Tech Conference Speaker Q & A

Nov 15, 2017

By Jamison Dance

Why it might not be such a good idea.

A few months ago there was some chatter on Twitter about Q & A after tech conference talks. The original (well-intentioned) tweets were deleted, but my recollection of them was basically “speakers owe it to attendees to do Q & A. Refusing to do Q & A disrespects the audience.”

I’ve built up some speaker calluses. I never trust the wifi. I test the A/V before I go on stage. I can answer good questions or deflect bad ones without looking stupid. But when I first started speaking Q & A was TERRIFYING. I already thought I wasn’t qualified to speak, but the comforting handrails of my prepared talk gave me something to cling to. Q & A has no handrails beyond the kindness of strangers. It was like declaring open season on my ignorance.

If you haven’t spoken, you are underestimating how nervous the speaker is. Public speaking can be fun and it can be great for your career, but except for a select few it is rarely relaxing. I didn’t have memorable negative experiences with Q & A as a speaker, but I remember the stress. I don’t think that stress made the conference better for anyone.

If you’ve ever attended a conference you’ve likely seen bad Q & A. The three main genres of bad questions are “Hey, do you know how smart I am?”, “Hey, did you know that you are wrong and dumb?”, or “Hey, [incredibly specific problem that you can’t explain in two sentences]?” Something about being handed a microphone and an audience after someone else gives a talk makes it easy to ask terrible questions. Conference speakers are carefully vetted, but Q & A is LIVE BABY which is terrifying.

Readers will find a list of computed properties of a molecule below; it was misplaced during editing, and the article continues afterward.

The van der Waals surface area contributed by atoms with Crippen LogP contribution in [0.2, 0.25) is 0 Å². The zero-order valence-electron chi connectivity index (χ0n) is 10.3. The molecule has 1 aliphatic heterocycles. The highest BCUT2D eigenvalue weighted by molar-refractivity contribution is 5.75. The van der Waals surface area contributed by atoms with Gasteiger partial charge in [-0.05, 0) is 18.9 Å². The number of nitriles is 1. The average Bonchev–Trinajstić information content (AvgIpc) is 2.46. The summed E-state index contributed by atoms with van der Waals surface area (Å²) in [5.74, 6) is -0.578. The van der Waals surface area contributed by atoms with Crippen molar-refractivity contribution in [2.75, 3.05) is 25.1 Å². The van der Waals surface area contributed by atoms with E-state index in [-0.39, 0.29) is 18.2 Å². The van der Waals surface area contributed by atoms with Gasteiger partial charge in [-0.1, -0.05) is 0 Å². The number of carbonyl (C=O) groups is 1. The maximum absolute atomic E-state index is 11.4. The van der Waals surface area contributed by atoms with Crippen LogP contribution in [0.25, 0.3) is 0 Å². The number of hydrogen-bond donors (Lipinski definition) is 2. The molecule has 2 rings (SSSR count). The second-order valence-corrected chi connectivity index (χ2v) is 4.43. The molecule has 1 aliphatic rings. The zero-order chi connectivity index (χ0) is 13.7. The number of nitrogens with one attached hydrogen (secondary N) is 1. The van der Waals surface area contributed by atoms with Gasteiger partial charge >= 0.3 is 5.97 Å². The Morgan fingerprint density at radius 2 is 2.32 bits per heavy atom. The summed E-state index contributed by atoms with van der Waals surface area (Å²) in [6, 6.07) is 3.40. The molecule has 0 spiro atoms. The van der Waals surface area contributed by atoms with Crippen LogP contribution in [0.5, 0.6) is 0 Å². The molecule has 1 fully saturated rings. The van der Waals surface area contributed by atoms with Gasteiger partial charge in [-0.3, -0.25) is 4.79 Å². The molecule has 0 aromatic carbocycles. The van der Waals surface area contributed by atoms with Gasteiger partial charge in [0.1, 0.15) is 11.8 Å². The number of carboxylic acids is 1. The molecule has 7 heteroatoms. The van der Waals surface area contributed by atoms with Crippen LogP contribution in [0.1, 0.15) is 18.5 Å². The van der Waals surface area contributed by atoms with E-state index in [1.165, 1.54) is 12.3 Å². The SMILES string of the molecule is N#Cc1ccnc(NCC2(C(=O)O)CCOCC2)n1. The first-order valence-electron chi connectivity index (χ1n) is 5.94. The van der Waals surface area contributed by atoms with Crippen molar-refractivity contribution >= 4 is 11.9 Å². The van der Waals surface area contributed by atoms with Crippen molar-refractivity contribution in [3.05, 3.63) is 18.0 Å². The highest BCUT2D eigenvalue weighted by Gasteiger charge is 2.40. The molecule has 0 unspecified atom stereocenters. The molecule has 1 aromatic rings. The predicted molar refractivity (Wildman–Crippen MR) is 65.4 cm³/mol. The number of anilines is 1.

Q & A also affects diverse speakers differently than white dudes like me. I attended a conference this year that had Q & A. Several women spoke. The Q & A at the women’s talks was SO MUCH WORSE. The questions were more aggressive, show-offy, and confusing than the questions at talks given by men. At another conference a fantastic female speaker was 😱 IN THE MIDDLE OF HER TALK 😱 when someone in the audience yelled out a question. I basically became a human 👺 emoji as my soul left my body in disgust. This is not cool, and happens more to women than men. As an attendee, Q & A made my experience worse. At React Rally, the conference I co-organize, we don’t have any Q & A.

I think the motivation for Q & A is to help attendees feel more connected with speakers. This is a great thing, but there are more comfortable ways to achieve it. Moderated Q & A is one approach. Screening the questions eliminates low-quality questions, but it still involves unscripted, potentially intimidating performance in front of a crowd. At React Rally we emphasize the hallway track by having tons of breaks throughout the day. Speakers are free to chat with attendees if they choose. They control the experience, which makes it better for everyone. One of my favorite React Rally 2017 moments was seeing speakers and attendees intermixed, excitedly swapping ideas. Talking to a small group is vastly more comfortable, and much easier to opt in to or out of, than being peppered with questions live on stage.

Jamison cares about family and JavaScript programming and React Rally and Soft Skills Engineering and JavaScript Jabber and 🏋️ and 🏂 and computing and business and Fivestack and the Dunning-Kreuger effect. He is a real human bean who you can reach on twitter.